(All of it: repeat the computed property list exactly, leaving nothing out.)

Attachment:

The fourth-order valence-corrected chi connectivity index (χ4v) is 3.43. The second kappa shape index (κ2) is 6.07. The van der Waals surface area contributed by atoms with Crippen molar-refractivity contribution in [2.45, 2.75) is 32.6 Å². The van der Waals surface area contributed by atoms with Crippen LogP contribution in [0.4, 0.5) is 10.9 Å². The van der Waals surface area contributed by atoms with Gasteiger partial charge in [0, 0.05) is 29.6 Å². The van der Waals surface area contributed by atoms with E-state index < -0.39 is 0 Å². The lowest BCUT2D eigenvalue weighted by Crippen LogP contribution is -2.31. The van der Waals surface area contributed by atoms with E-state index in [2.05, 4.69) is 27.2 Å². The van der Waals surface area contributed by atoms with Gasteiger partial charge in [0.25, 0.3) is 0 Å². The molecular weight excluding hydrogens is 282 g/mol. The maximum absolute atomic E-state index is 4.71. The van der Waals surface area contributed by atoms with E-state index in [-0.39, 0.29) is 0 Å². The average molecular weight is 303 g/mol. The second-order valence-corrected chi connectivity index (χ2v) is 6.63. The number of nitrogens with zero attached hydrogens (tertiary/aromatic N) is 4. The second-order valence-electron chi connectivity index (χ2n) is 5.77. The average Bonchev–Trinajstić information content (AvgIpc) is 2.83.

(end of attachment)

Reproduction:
The fourth-order valence-corrected chi connectivity index (χ4v) is 3.43. The second kappa shape index (κ2) is 6.07. The van der Waals surface area contributed by atoms with Crippen molar-refractivity contribution in [2.45, 2.75) is 32.6 Å². The van der Waals surface area contributed by atoms with Crippen LogP contribution in [0.4, 0.5) is 10.9 Å². The van der Waals surface area contributed by atoms with Gasteiger partial charge in [0, 0.05) is 29.6 Å². The van der Waals surface area contributed by atoms with E-state index < -0.39 is 0 Å². The lowest BCUT2D eigenvalue weighted by Crippen LogP contribution is -2.31. The van der Waals surface area contributed by atoms with E-state index in [2.05, 4.69) is 27.2 Å². The van der Waals surface area contributed by atoms with Gasteiger partial charge in [0.25, 0.3) is 0 Å². The molecular weight excluding hydrogens is 282 g/mol. The maximum absolute atomic E-state index is 4.71. The van der Waals surface area contributed by atoms with E-state index in [-0.39, 0.29) is 0 Å². The average molecular weight is 303 g/mol. The second-order valence-corrected chi connectivity index (χ2v) is 6.63. The number of nitrogens with zero attached hydrogens (tertiary/aromatic N) is 4. The second-order valence-electron chi connectivity index (χ2n) is 5.77. The average Bonchev–Trinajstić information content (AvgIpc) is 2.83.